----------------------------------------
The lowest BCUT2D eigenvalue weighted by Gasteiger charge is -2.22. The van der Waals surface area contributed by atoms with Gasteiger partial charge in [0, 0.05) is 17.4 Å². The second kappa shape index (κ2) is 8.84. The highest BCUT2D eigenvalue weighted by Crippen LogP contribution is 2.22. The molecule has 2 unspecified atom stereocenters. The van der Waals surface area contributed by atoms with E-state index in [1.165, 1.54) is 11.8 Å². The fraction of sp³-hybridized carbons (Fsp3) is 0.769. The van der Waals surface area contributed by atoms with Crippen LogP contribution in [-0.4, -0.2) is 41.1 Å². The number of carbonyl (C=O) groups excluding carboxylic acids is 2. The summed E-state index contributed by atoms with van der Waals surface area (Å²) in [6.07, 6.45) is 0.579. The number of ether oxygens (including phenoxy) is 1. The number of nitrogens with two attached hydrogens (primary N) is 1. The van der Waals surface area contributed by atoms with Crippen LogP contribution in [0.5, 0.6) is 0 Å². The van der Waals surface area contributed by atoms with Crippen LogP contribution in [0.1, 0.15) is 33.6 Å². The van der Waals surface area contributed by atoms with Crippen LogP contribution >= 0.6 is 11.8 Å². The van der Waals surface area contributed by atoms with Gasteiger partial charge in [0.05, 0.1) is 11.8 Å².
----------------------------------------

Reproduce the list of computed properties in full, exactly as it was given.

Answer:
The lowest BCUT2D eigenvalue weighted by Gasteiger charge is -2.22. The van der Waals surface area contributed by atoms with Gasteiger partial charge in [0, 0.05) is 17.4 Å². The second kappa shape index (κ2) is 8.84. The highest BCUT2D eigenvalue weighted by Crippen LogP contribution is 2.22. The molecule has 2 unspecified atom stereocenters. The van der Waals surface area contributed by atoms with E-state index in [1.165, 1.54) is 11.8 Å². The fraction of sp³-hybridized carbons (Fsp3) is 0.769. The van der Waals surface area contributed by atoms with Crippen LogP contribution in [-0.4, -0.2) is 41.1 Å². The number of carbonyl (C=O) groups excluding carboxylic acids is 2. The summed E-state index contributed by atoms with van der Waals surface area (Å²) in [6.07, 6.45) is 0.579. The number of ether oxygens (including phenoxy) is 1. The number of nitrogens with two attached hydrogens (primary N) is 1. The van der Waals surface area contributed by atoms with Crippen LogP contribution in [0.5, 0.6) is 0 Å². The van der Waals surface area contributed by atoms with Crippen LogP contribution in [0.1, 0.15) is 33.6 Å². The van der Waals surface area contributed by atoms with Crippen LogP contribution >= 0.6 is 11.8 Å². The van der Waals surface area contributed by atoms with Gasteiger partial charge in [0.05, 0.1) is 11.8 Å².